Breakfast of champions

Breakfast of champions

If, as we're told, a small grappa can turn an ordinary early-morning coffee and cake into the colazione dei campioni-the breakfast of champions, what's the breakfast of losers? A cold slice of pizza, maybe with a cigarette butt on it. Anyway, we've tried them both,

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Thu 02 Oct 2008 12:00 AM

If, as we’re told, a small grappa
can turn an ordinary early-morning coffee and cake into the colazione dei
campioni-the breakfast of champions, what’s the breakfast of losers? A cold
slice of pizza, maybe with a cigarette butt on it. Anyway, we’ve tried them
both, and there’s something lacking from each.

 

The aphorism used to run like this: breakfast like a
king, lunch like a prince, dine like a pauper. In Tuscany, of course, you can
break-fast like a king, lunch like an archduke and dine like an emperor fairly
easily. But from a dietary point of view, it’s better to eat your bigger meals
as far away from your bedtime as possible. If you have the time, liberty and
inclination to do so, getting your five-a-day in before lunchtime removes the
obligation to do so for the rest of the day.

 

Having a main meal at breakfast can be an money-saving
tactic: you don’t feel the urge to buy extravagant main ingredients, as you’re
too busy filling yourself up and starting your engine, and any extravagances go
a long way. For example, salmon, beef, cheese and green vegetables take second
fiddle to large doses of carbs, fruit and protein taken from sources such as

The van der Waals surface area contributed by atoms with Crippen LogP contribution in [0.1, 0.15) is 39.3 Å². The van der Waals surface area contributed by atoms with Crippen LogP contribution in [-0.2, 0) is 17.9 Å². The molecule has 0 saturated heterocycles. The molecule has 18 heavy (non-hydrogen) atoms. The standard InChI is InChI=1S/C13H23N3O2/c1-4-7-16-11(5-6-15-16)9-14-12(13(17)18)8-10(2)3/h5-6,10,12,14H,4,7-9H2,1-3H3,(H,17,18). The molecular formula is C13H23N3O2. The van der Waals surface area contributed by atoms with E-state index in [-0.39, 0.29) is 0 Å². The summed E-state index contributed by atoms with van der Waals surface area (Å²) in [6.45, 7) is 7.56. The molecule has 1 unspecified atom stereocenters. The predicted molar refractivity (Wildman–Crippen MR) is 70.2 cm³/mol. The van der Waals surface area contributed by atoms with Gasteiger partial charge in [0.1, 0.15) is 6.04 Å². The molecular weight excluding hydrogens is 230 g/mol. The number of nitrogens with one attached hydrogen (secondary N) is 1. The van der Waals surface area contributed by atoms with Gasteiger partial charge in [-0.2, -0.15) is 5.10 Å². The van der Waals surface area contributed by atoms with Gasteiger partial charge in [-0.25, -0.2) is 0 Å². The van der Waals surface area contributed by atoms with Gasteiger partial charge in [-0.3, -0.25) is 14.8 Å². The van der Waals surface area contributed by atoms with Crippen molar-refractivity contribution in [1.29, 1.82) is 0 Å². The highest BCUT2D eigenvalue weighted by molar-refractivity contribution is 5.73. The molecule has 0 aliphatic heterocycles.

eggs. However, even the smallest amount of any of the aforementioned
ingredients turns a breakfast into something really memorable.

 

Smoked salmon at breakfast ranks highest among my own
personal guilty pleasures; there’s nothing that makes it particularly ‘guilty’
from a dietary point of view, and the amount of smoked salmon you need to put
some ‘oomph’ into a plate of scrambled eggs is barely worth considering from a
financial point of view (seriously, 30 grams of scrappy leftovers will do-less
is more) but I’d far rather eat it once a year-on Christmas Eve, for example,
after a bowl of cinnamon porridge and a mimosa-rather than every day before
work. Some people feel the same about steak and eggs or French toast and bacon.
Keep your indulgences infrequent to savour them better.

 

If you approach breakfast like you
would dinner (if you have the time) and think of it as a meal broken into a
series of components, you’ll be satisfied. Of course, during the week you might
not have the time, so then it’s far better to plan ahead a bit and have
something good to eat when you’re flailing around trying to get into your work
clothes. For example, try making your own muesli-soaking oats and mixing them
with dried fruits, unsalted nuts and seeds. Pour a bit of apple juice on it
before you eat it, instead of milk: it’s delicious.

 

Given that you do have liberty to approach breakfast at
a more leisurely pace, one of the first things that you can do is try to remove
the mental block that many have when considering the kind of things you should
or shouldn’t be eating in the morning. A lot of English people react with
horror when they travel to other European countries and see the inhabitants
eating onions, fish and meat (that isn’t bacon) with their coffee and over the